Creating Basic Indexes on the Stack Overflow Public Database

Indexing, Stack Overflow

My public SQL Server database copy of the Stack Overflow data dump only includes clustered indexes by default. I want to keep your database size as small as possible for quick downloading.

But like any database – when you create it, should you add your own indexes to make queries go faster? The answer lies in knowing your workloads, but we don’t usually know our database workloads until they start.

The general generic advice is to start by indexing your foreign key relationships between tables. After all, if tables are related, you’re probably going to join on them by those fields. I like this advice for brand-new databases where we truly don’t know the workloads at all – although I’ll quickly go back and revisit these indexes once they’ve been in production (or even in testing) for a few weeks.

With that in mind, here’s how to index the foreign key type fields in Stack, and here’s a Github Gist for it if you’re into that kind of thing:

Mind you, these aren’t officially foreign key relationships: the public database doesn’t ship with those. (I don’t have religious feelings about whether you should enforce foreign keys in the database.)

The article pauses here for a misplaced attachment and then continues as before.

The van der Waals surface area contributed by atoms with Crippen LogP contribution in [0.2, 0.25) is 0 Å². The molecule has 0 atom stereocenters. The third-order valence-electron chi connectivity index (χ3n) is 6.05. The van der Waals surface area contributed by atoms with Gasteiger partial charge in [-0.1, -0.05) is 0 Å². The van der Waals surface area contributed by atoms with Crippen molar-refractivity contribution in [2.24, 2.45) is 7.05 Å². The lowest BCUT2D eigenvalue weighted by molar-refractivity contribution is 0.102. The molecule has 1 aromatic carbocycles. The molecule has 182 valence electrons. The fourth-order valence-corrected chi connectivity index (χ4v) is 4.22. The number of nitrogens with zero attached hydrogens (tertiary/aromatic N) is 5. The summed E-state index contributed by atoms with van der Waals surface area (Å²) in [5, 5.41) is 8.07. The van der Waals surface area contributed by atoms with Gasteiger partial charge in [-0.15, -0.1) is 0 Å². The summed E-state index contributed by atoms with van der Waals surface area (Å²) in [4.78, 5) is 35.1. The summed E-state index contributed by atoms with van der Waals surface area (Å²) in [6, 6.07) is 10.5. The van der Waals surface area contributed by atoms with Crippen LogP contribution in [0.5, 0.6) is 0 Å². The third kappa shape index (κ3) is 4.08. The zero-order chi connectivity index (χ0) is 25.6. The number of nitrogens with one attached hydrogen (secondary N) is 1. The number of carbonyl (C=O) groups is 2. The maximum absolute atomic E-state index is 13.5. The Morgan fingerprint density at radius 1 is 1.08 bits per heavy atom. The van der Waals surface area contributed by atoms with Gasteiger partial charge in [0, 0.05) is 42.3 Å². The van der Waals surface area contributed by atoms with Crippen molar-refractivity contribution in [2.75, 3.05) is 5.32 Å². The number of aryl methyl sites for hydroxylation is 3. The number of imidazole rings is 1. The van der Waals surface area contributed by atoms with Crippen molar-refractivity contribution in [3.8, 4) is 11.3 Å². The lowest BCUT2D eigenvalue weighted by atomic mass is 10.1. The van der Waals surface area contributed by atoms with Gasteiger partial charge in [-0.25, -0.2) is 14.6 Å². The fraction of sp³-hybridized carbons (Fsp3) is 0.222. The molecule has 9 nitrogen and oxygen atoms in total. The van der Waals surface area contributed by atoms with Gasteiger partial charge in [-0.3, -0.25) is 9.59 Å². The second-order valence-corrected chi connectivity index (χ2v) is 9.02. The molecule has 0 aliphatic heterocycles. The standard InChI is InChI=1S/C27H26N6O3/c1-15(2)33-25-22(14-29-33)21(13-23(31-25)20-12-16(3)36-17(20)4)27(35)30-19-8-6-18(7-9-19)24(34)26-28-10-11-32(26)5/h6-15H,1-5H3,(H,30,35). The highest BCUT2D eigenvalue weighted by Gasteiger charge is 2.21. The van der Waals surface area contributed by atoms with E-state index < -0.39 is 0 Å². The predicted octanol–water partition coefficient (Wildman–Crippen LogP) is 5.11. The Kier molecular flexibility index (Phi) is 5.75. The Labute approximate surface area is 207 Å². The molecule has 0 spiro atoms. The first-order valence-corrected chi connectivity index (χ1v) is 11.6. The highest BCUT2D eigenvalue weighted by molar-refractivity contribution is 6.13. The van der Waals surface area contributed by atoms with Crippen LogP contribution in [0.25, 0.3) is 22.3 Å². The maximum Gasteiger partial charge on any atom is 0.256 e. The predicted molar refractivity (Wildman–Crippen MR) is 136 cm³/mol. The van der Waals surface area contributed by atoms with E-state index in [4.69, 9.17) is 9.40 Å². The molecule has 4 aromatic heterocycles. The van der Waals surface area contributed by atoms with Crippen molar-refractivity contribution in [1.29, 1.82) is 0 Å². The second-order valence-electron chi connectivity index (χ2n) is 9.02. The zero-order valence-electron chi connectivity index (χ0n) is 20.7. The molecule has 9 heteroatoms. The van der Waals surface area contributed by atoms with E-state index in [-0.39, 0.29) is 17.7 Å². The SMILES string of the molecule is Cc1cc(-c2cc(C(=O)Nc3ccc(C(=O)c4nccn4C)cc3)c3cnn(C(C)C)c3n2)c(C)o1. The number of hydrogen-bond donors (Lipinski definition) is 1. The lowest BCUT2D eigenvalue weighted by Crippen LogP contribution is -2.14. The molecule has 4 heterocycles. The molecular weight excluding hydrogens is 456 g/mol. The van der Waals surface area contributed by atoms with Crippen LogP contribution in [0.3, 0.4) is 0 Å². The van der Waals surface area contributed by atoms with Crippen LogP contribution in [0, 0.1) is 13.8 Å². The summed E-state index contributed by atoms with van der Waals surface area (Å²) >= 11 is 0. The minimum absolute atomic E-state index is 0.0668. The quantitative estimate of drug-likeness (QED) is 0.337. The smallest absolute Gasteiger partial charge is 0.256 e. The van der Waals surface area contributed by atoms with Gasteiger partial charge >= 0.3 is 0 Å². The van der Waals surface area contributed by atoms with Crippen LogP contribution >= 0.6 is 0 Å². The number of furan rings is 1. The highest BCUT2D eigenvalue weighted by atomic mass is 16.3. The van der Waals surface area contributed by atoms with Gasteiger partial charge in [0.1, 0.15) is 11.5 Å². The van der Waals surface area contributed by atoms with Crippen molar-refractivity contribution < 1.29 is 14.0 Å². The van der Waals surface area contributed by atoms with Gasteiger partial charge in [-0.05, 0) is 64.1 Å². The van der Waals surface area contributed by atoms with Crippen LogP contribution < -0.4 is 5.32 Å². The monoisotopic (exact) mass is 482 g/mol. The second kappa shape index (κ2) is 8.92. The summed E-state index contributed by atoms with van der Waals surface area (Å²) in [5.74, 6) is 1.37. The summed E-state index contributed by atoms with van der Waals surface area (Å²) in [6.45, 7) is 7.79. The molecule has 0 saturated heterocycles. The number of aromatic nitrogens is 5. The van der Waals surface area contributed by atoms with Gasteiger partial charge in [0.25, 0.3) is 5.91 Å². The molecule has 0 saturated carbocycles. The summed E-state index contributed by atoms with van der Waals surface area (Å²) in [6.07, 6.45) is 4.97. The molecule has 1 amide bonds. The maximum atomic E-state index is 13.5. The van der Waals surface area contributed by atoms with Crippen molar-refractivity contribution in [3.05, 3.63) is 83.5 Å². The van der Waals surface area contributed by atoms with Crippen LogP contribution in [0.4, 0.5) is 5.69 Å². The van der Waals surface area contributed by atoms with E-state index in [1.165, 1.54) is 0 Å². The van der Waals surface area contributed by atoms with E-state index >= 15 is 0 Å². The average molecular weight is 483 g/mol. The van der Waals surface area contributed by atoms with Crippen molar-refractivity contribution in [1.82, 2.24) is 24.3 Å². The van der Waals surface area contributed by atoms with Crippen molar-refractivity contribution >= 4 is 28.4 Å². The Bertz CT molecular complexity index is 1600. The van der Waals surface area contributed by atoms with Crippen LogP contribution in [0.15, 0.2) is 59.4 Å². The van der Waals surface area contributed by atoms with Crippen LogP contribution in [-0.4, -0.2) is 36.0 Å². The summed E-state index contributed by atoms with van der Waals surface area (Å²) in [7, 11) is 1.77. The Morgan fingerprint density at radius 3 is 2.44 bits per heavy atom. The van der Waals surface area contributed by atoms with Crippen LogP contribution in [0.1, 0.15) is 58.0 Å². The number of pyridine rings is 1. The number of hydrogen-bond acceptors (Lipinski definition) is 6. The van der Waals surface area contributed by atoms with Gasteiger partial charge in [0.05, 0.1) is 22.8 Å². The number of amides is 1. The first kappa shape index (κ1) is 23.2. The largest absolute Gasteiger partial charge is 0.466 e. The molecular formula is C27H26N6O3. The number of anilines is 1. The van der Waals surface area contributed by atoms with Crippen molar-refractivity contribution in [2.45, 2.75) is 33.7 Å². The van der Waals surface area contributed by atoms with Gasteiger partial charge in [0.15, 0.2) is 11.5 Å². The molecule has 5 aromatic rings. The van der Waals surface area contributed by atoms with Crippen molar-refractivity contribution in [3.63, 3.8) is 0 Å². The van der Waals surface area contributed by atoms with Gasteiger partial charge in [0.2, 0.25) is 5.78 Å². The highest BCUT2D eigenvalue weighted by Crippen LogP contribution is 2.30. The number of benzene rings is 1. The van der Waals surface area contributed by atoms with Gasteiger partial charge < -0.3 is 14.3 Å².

After creating those indexes on the 2017-06 data dump, here’s what sp_BlitzIndex @Mode = 2 has to say:

sp_BlitzIndex @Mode = 2
sp_BlitzIndex @Mode = 2 – click to zoom

Generally speaking, for OLTP tables, I recommend that folks start with 5 or less indexes per table, with 5 or less fields per index. Even though we’re not even close to hitting that number, you’ll notice that the nonclustered indexes for a couple of tables – PostLinks and Votes – have now grown larger than the size of their original clustered indexes. That’s because these tables are really narrow, and most of their fields define relationships to other tables.

At the other extreme, the Posts table has only 1GB of nonclustered indexes – but 90GB of data on the clustered index. That’s a wide table, with some big ol’ NVARCHAR fields. We might be able to afford several more indexes on that table – depending, of course, on our read/write ratios.

sp_BlitzIndex @Mode = 1 gives us the summary:

sp_BlitzIndex @Mode = 1

In all, we’ve got 115GB of clustered indexes, and 8GB of nonclustered indexes. The far right ratio column refers to size only, not quantity – but either a size or a quantity ratio gives you something to start thinking about when you’re evaluating index levels on an existing database.

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